Three world finals, three UK finals and two Masters finals, it has been some career for 1997 world champion Ken Doherty and he has now chosen to share his story in his new autobiography, Life in the Frame.
Assisted by Snooker Scene’s David Hendon, Ken begins, as you would expect, with his memories of his success at the Crucible Theatre in 1997, explaining:
“No matter how many other tournaments you win or other great moments you experience, nothing tops winning the world title. You’d swap all the other tournament wins for one at the Crucible. Your name will always be on the trophy and people will always come up to you with a story of where they were watching or what they were doing when you won it. You’re etched into the history of the sport and to be part of that is very special.”
From there, the book continues with Ken’s account of the most significant incidents to have occurred during his career, for example the pain of his missed black for a 147 at the Masters, his near-miss at the 2003 World Championship and so on, with extracts from his 2009/10 season diary interspersed throughout. It is an approach which nicely breaks up the more historical anecdotes and helps the book avoid falling into the trap of being predictable as autobiographies can sometimes be.
Logically, he begins be recounting his childhood, his first snooker experiences and his move to Ilford at the age of 18, right through to his Crucible success as mentioned above.
An entire chapter is devoted to that missed black against Matthew Stevens in the final of the Masters in 2000 and it is evident that even after all of the years since passed, the miss is one that continues to haunt him:
“It didn’t really sink in on the night but over time it has become the source of my biggest ever disappointment. I still have nightmares about it: genuine times when I wake up in the middle of the night thinking about the black and how I missed it. I picture myself potting it but obviously that’s all in vain now. It’s on YouTube and I have a look at it every now and again just to really do my head in.”
He also recounts the story of what really happened when he and John Higgins were not allowed to travel home following the 2006 Malta Cup final, as well as discussing his memorable journey at the 2003 World Championship which saw him lose in the final to Mark Williams.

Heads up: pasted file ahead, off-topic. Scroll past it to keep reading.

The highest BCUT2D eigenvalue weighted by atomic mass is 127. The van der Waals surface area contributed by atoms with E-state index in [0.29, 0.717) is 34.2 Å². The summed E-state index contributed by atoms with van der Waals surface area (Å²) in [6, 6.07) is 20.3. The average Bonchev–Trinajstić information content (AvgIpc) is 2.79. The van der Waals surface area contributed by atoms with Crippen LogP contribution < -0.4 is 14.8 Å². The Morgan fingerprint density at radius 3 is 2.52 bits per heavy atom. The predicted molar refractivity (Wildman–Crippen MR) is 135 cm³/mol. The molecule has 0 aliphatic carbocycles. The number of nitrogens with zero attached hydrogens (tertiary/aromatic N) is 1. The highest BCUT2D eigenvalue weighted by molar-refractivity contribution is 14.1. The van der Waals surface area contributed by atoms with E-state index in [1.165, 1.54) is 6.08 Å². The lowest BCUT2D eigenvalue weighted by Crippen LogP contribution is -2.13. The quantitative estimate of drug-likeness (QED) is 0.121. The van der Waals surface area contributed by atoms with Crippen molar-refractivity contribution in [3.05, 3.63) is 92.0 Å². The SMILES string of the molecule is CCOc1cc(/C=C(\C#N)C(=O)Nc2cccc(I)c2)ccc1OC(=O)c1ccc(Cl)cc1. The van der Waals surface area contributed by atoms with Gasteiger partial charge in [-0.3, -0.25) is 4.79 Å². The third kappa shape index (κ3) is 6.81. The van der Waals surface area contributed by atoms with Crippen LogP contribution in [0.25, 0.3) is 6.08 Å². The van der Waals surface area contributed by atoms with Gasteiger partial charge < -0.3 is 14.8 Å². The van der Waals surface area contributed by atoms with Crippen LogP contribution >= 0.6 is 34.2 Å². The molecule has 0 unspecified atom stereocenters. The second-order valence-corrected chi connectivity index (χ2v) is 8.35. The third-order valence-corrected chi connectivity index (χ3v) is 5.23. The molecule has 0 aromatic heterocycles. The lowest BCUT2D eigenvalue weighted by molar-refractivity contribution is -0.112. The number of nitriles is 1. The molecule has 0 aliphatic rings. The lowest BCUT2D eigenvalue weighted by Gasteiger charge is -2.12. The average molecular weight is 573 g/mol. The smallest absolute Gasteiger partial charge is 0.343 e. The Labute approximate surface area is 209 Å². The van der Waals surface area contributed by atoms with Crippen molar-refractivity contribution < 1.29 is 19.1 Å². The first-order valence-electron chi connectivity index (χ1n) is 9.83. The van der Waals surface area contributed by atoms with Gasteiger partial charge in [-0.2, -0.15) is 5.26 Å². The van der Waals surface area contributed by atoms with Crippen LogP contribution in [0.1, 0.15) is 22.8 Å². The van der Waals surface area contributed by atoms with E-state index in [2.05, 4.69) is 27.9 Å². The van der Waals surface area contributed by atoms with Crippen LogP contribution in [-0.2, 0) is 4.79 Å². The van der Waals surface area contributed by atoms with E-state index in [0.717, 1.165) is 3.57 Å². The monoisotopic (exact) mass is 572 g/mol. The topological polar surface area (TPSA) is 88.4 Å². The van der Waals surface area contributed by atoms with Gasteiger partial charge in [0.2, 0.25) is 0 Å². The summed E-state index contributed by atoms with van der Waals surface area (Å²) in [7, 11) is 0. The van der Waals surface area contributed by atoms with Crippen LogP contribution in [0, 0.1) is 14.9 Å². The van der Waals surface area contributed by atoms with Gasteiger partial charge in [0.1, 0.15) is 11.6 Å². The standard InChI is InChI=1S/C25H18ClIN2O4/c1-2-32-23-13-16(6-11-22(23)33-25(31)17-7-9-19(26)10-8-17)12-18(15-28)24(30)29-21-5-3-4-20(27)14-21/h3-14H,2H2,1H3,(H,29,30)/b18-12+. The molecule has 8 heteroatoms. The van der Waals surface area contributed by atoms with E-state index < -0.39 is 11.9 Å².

Indeed it is at this point that for me the book hits its stride as he reveals that he and Mark are not the best of friends, citing incidents at the 2002 UK Championship final and 1998 Masters in particular. The chapter ‘Players and Me’ is for me the most interesting as he offers his insight on Steve Davis, Mark Williams, Stephen Hendry, Ronnie O’Sullivan, Peter Ebdon, Neil Robertson, Jimmy White and Paul Hunter.
Of all of the players in the game, Ken gives his verdict on who is the greatest, describing Hendry as being the best that he ever played against:
“At his best, he was awesome, better even than Ronnie O’Sullivan. His long potting and break-building were out of this world and his safety game, when he used it, was strong as well. Unlike Ronnie, you knew Stephen would not go to pieces psychologically. He has such inner strength and belief in his own abilities.”
From there Ken moves on to discuss the current state of the game, describing members of the previous board as being in a ‘dreamland’ and a ‘fantasy land’, and Barry Hearn as ‘the right man to lead us out of the mire.’ He reflects on the global appeal of the game and his experiences overseas, before those closest to him lend their views as to how they see him.
Overall, it is a good insight into the life of the former world champion and importantly an honest one as in places he is not afraid to criticise other players or offer forthright views where appropriate.
As mentioned, the book has been written with the assistance of David Hendon and as you would expect is extremely well-written, indeed it is the first book that I have reviewed for PSB where I have not noticed a single typo which when writing something as lengthy as this is easier said than done.
On the face of it, Ken would not rank highly on a list of controversial snooker players, however he is for me among the most interesting and there is enough in here to make the book a worthwhile read for all snooker fans.
Click here to read my interview with Ken published in August 2011.